This is accompanied in all Blake’s work by his unique capacity for vision, a capacity which makes him at once the most original and the most exclusive o f the Romantic poets, and - in one sense - the purest, the most uncompromising o f them. As a child he saw God at the window, and a tree full o f angels; while the death o f his brother Robert, in 1787 (Blake was twenty-nine, Robert nineteen) convinced him o f the reality of the world o f his imagination in which he could ‘converse daily and hourly in the spirit’ with Robert after his death. Such visions of infancy, and such intimations o f immortality, are not uncommon: what is extraordinary about Blake’s visions is the unquestioning elaboration o f them, and their continuation throughout his life. In 1825, for instance, he was visited by Henry Crabb Robinson, a lawyer who was friendly with a number o f poets, including W ordsworth and Coleridge:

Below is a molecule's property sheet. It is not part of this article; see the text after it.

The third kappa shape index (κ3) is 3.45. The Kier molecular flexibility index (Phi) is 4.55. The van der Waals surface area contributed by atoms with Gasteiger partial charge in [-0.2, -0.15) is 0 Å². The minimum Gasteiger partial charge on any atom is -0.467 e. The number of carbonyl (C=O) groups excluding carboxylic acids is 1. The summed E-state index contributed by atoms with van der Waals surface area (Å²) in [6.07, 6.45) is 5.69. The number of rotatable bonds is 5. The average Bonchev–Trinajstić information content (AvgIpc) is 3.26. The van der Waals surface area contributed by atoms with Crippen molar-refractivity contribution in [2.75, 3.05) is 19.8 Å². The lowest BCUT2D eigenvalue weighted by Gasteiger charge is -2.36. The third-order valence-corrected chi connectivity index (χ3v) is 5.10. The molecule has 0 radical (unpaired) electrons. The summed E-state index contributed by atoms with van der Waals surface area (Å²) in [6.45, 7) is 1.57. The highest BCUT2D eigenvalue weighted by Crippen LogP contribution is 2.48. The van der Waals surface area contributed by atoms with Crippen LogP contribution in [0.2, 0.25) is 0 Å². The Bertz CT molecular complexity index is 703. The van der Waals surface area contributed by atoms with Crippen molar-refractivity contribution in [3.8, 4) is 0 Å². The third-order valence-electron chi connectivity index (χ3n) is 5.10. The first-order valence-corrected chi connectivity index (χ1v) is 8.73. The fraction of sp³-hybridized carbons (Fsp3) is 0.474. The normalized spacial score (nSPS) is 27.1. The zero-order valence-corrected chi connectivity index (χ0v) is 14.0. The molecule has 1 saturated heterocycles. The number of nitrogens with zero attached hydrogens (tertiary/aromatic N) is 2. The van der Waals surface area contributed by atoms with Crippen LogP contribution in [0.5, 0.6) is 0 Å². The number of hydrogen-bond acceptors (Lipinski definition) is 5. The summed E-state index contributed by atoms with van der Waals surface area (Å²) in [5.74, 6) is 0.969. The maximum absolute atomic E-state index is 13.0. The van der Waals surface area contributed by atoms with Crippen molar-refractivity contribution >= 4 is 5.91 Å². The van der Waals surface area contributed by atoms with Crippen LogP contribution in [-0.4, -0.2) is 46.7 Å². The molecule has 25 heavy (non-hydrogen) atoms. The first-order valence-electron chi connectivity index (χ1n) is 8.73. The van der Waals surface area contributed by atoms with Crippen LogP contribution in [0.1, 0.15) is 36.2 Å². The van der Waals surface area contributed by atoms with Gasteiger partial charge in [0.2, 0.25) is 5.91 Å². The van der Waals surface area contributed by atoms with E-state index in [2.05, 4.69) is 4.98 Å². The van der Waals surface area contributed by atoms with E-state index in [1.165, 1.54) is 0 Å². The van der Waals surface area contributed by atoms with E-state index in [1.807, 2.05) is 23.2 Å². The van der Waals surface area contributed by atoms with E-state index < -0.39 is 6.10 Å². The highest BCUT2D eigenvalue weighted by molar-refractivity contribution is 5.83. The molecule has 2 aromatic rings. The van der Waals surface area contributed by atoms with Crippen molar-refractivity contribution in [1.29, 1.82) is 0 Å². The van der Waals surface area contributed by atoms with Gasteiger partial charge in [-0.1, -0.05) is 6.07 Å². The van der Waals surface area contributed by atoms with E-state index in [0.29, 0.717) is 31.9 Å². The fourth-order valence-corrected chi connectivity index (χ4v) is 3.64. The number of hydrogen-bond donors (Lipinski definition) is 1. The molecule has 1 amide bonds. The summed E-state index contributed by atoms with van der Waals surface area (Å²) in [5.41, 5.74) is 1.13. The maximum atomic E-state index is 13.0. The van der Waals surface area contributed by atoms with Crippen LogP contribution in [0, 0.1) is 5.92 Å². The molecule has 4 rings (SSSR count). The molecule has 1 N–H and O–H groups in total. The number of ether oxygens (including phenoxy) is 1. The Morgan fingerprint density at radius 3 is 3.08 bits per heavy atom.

Shall I call him artist or genius - or mystic - or madman? . . .